Water tanker price capped at a maximum of ₹1200 within a 10 km radius

The move to cap tanker prices comes amidst escalating demand and soaring price of tankers, particularly with all taluks in Bengaluru Urban district declared as drought-hit

March 07, 2024 06:04 pm | Updated March 12, 2024 02:44 pm IST - Bengaluru

A businessman supplying water in a tanker to residents on Hesargatta Main Road in Bengaluru on March 5, 2024. The rates fixed by the Bengaluru district administration will be applicable for four months.

A businessman supplying water in a tanker to residents on Hesargatta Main Road in Bengaluru on March 5, 2024. The rates fixed by the Bengaluru district administration will be applicable for four months. | Photo Credit: Sudhakara Jain

In a bid to address water scarcity and skyrocketing tanker prices, Bengaluru district administration has capped water tanker prices at a maximum of ₹1,200 for a load of 12,000 litres. At present, a 12,000-litre tanker load costs anywhere between ₹1,800 and ₹2,500 depending on the locality. Whitefield and Varthur are some of areas worst hit by the drinking water crisis.

Following a recommendation from the Technical Advisory Committee and upon the request of Bangalore Water Supply and Sewerage Board (BWSSB) on behalf of Bruhat Bengaluru Mahanagara Palike (BBMP), rates have been fixed for a four-month period.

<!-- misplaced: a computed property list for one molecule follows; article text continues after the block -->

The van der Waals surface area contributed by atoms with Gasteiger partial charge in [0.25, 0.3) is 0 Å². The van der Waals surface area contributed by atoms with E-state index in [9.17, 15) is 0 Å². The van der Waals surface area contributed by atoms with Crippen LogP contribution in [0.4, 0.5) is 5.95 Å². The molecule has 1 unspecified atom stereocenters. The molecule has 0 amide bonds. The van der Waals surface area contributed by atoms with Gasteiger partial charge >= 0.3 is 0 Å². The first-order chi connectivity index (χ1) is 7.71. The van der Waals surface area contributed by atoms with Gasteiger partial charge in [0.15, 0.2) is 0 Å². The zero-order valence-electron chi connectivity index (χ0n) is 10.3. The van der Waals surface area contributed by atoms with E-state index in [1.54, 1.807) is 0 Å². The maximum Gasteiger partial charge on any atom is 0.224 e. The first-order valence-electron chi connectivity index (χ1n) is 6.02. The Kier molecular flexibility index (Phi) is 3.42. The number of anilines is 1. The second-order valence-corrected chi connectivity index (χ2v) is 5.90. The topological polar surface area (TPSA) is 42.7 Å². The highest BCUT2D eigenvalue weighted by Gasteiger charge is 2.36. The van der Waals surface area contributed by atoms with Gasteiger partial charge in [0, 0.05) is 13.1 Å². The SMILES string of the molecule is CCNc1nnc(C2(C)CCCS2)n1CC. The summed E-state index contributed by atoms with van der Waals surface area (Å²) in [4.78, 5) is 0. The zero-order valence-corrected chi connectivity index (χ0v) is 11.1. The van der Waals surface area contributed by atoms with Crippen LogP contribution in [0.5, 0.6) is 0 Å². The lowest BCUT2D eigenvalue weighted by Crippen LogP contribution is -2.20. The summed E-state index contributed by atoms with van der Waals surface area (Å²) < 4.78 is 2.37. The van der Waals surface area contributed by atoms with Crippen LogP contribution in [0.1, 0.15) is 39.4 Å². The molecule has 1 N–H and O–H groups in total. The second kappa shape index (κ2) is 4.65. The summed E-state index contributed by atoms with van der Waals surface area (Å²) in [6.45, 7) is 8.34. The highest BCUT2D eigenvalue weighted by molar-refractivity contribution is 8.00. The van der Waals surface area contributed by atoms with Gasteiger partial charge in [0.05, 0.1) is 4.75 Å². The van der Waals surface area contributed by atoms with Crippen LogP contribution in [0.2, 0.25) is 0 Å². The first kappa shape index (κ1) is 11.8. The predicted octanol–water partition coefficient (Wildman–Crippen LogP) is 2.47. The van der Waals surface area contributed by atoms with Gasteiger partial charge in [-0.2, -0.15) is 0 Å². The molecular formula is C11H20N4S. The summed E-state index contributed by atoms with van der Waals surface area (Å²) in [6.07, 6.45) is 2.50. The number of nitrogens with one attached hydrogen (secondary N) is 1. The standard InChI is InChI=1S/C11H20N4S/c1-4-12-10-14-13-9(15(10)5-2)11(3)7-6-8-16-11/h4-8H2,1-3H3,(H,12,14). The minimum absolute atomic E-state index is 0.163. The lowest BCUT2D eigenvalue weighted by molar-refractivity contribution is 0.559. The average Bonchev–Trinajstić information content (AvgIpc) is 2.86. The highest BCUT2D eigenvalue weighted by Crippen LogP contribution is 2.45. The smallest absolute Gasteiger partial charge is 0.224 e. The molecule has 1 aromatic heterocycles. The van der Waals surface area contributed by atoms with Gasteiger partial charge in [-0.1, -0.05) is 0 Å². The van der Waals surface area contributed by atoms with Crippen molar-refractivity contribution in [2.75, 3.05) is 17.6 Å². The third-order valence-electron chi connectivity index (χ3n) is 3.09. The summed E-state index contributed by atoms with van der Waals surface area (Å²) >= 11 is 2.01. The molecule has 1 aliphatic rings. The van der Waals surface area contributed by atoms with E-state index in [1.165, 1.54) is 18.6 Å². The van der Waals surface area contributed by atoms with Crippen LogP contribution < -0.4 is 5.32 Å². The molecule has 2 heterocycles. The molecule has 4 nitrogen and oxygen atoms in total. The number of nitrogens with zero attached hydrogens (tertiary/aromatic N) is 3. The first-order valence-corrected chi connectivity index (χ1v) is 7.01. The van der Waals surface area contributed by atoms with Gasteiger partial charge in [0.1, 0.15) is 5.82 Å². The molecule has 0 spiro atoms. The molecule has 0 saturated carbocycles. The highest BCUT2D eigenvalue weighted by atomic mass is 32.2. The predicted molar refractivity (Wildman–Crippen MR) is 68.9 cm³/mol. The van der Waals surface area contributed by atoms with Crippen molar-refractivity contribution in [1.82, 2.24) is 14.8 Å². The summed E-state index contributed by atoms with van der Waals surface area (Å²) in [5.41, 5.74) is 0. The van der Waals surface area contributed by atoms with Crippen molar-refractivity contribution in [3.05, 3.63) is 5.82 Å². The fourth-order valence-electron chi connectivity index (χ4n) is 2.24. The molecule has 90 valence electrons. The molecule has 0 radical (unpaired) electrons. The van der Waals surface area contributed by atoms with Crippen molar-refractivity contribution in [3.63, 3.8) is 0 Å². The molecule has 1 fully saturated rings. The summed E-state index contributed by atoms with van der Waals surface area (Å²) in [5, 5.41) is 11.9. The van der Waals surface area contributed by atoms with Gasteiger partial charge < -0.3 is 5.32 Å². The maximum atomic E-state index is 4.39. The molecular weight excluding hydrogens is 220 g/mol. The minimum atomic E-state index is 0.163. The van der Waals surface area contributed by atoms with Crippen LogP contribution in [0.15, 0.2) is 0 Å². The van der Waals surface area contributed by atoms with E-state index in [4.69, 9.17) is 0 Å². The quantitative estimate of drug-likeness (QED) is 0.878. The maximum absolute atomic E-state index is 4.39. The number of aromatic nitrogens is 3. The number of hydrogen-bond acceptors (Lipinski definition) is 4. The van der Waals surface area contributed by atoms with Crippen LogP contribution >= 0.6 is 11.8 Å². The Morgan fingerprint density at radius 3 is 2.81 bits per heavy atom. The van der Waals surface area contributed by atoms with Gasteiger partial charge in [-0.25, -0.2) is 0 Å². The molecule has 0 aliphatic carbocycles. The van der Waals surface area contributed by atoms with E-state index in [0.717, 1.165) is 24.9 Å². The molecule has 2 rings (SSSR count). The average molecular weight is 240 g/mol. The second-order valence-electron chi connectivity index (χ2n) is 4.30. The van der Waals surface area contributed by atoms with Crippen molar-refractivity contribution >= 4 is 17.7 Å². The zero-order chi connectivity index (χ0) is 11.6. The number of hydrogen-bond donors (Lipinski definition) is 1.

The move to cap tanker prices comes amidst escalating demand and soaring price of tankers, particularly with all taluks in Bengaluru Urban district declared as drought-hit.

Effective immediately, residents who order a 6000-litre water tanker are to pay ₹600 for delivery within a 5-kilometre radius while the charge for an 8000-litre tanker has been capped at ₹700.

For those requiring larger quantities, a 12000-litre water tanker is available for ₹1,000.

For distances beyond 5 kilometres but within 10 kilometres, the rates have been set slightly higher. A 6000-litre water tanker would cost ₹750 while the price for an 8000-litre tanker is ₹850. For the largest capacity 12,000-litre tanker, residents should be ready to pay ₹1,200.

The order does not specify the cost of a tanker load for distances beyond 10 km, which water tanker dealers say has now become the norm.

Deputy Commissioner K.A. Dayananda has issued the order, which specifies that businesses supplying water through tankers will now be subject to Goods and Services Tax (GST) as well.

At present, 200 private tankers have been commandeered under the Disaster Management Act, 2005 by BWSSB and BBMP to deliver water for free to pockets dominated by the poor in 110 villages, and in erstwhile CMC and TMC areas.

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